Gavin Lennox, our Group CEO, responds to the Productivity Commission’s recent draft report on 'frontier firms', the top 10% globally competitive companies, and their impact on small advanced economies. This article first appeared on Gavin’s LinkedIn page.
The Productivity Commission published their draft report on “frontier firms” stating that the “key to New Zealand’s economic future is innovation”. Furthermore, ”successful small advanced economies have large successful companies that export specialised, distinctive products at scale.” They in turn are supported by an ecosystem of small to medium businesses that provide specialised products and services with deep globally competitive know-how. Think Germany’s mittelstand for small economies.
These insights may not come as a surprise, but what is jolting is the fact that our country continues to lag the productivity performance of other comparative advanced small economies, holding back our standard of living for many years.
How many large globally competitive internationally focused companies based in New Zealand can you think of? Fonterra, F&P Healthcare, Xero, A2 Milk and Datacom – then the list drops off dramatically after that. That’s not to say there are no firms that have the ambition and capital to scale in the next tier. There are many potential upcoming frontier firms.
A few items I took out of my initial reading of the Productivity Commission’s report that resonated based on our experience supporting over 1,000 SME’s and 200 start-ups were:
- Innovation is much more than just R&D – innovation isn’t just new product or technologies, it’s how the products are commercialised through business models, supply chains, distribution and marketing. Far too little government attention and money is directed to non-R&D innovation support.
- Without international focus and scale, you can’t drive productivity – our domestic market is too small to provide the scale to support a globally competitive company. We must think global from day one and support successful companies to go global.
- Leaders must have dynamic capabilities – it’s vital that the leaders of firms (the owners, executive and board) having the experience and ability to sense the right products for sustainable global markets then applying the right resources. These “dynamic capabilities” are the essence of strategic innovation.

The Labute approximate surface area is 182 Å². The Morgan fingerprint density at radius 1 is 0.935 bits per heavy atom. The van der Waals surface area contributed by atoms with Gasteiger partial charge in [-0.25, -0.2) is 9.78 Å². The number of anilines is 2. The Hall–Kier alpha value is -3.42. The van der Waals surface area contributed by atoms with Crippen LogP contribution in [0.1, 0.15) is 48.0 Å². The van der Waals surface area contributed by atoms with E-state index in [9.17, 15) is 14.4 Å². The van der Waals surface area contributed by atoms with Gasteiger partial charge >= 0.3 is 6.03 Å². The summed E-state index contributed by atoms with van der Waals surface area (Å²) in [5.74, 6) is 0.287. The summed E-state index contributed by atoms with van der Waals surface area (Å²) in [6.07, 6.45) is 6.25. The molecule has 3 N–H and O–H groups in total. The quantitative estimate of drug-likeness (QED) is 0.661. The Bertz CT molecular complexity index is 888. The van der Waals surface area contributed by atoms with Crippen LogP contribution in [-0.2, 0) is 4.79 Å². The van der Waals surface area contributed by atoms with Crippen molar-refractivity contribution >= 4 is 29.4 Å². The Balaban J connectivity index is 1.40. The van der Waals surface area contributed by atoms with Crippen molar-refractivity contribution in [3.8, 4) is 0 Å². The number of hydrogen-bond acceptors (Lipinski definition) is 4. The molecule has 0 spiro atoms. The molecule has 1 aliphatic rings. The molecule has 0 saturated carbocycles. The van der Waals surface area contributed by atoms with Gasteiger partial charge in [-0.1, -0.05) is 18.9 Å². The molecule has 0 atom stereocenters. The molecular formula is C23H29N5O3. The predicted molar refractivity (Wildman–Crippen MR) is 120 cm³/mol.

- Back winners, don’t pick them – focus on where innovation potential is high, then back the brave and companies taking on global markets.
While the report noted how few frontier firms we have today, our sights must be on the next 10 years supporting the high-growth firms to go global or be part of the ecosystem supporting larger frontier firms. Tomorrow’s frontier firms are today’s high-growth start-ups and SMEs.
The report resonated with me in the context of The Icehouse Group’s purpose: to enable Kiwi business owners and start-ups to fulfil their extraordinary potential through knowledge, investment and connections. The response that we saw from Kiwi businesses pivoting and adapting during COVID showed the grit and determination of our SMEs and start-ups. What’s needed now is the support and resources to turn that innate determination towards a more global ambition.
The Icehouse is focused on building the capabilities of Kiwi business owners who have grit, the passion and perseverance, to build extraordinary firms. Icehouse Ventures is backing the bravest Kiwi start-up founders launching global companies from New Zealand. As we say, one start-up can define a generation.
We look forward to continuing to be part of the innovation ecosystem helping to transform New Zealand’s productivity. The Productivity Commission has invited responses from the wider business community, and we plan on making a submission to support the report and encourage the government to focus on practical support that is relevant to the brave and gritty reality of building and scaling a business from New Zealand.
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